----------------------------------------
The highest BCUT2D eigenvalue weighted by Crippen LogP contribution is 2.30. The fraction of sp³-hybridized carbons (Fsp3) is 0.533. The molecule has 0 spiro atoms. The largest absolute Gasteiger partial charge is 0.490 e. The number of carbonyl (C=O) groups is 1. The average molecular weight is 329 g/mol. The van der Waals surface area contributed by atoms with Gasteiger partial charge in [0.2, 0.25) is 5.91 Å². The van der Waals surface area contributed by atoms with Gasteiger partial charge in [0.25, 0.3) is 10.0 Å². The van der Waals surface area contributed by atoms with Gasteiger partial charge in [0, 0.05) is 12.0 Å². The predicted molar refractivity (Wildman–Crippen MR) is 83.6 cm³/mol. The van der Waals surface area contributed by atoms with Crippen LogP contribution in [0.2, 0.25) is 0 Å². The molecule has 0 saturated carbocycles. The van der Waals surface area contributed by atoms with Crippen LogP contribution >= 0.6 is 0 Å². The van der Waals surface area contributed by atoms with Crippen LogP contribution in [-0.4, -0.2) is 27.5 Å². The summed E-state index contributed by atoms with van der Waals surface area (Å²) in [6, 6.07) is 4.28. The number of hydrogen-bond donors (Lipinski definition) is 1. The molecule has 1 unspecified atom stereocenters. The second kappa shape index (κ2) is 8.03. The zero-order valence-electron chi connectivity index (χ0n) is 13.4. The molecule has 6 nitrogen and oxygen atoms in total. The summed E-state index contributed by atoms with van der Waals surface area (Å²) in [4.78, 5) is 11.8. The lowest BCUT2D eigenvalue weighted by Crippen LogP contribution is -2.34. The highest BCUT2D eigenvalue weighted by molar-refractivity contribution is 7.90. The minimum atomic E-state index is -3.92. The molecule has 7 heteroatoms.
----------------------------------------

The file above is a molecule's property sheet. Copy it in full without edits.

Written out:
The highest BCUT2D eigenvalue weighted by Crippen LogP contribution is 2.30. The fraction of sp³-hybridized carbons (Fsp3) is 0.533. The molecule has 0 spiro atoms. The largest absolute Gasteiger partial charge is 0.490 e. The number of carbonyl (C=O) groups is 1. The average molecular weight is 329 g/mol. The van der Waals surface area contributed by atoms with Gasteiger partial charge in [0.2, 0.25) is 5.91 Å². The van der Waals surface area contributed by atoms with Gasteiger partial charge in [0.25, 0.3) is 10.0 Å². The van der Waals surface area contributed by atoms with Gasteiger partial charge in [0, 0.05) is 12.0 Å². The predicted molar refractivity (Wildman–Crippen MR) is 83.6 cm³/mol. The van der Waals surface area contributed by atoms with Crippen LogP contribution in [0.2, 0.25) is 0 Å². The molecule has 0 saturated carbocycles. The van der Waals surface area contributed by atoms with Crippen LogP contribution >= 0.6 is 0 Å². The van der Waals surface area contributed by atoms with Crippen LogP contribution in [-0.4, -0.2) is 27.5 Å². The summed E-state index contributed by atoms with van der Waals surface area (Å²) in [6, 6.07) is 4.28. The number of hydrogen-bond donors (Lipinski definition) is 1. The molecule has 1 unspecified atom stereocenters. The second kappa shape index (κ2) is 8.03. The zero-order valence-electron chi connectivity index (χ0n) is 13.4. The molecule has 6 nitrogen and oxygen atoms in total. The summed E-state index contributed by atoms with van der Waals surface area (Å²) in [4.78, 5) is 11.8. The lowest BCUT2D eigenvalue weighted by Crippen LogP contribution is -2.34. The highest BCUT2D eigenvalue weighted by molar-refractivity contribution is 7.90. The minimum atomic E-state index is -3.92. The molecule has 7 heteroatoms.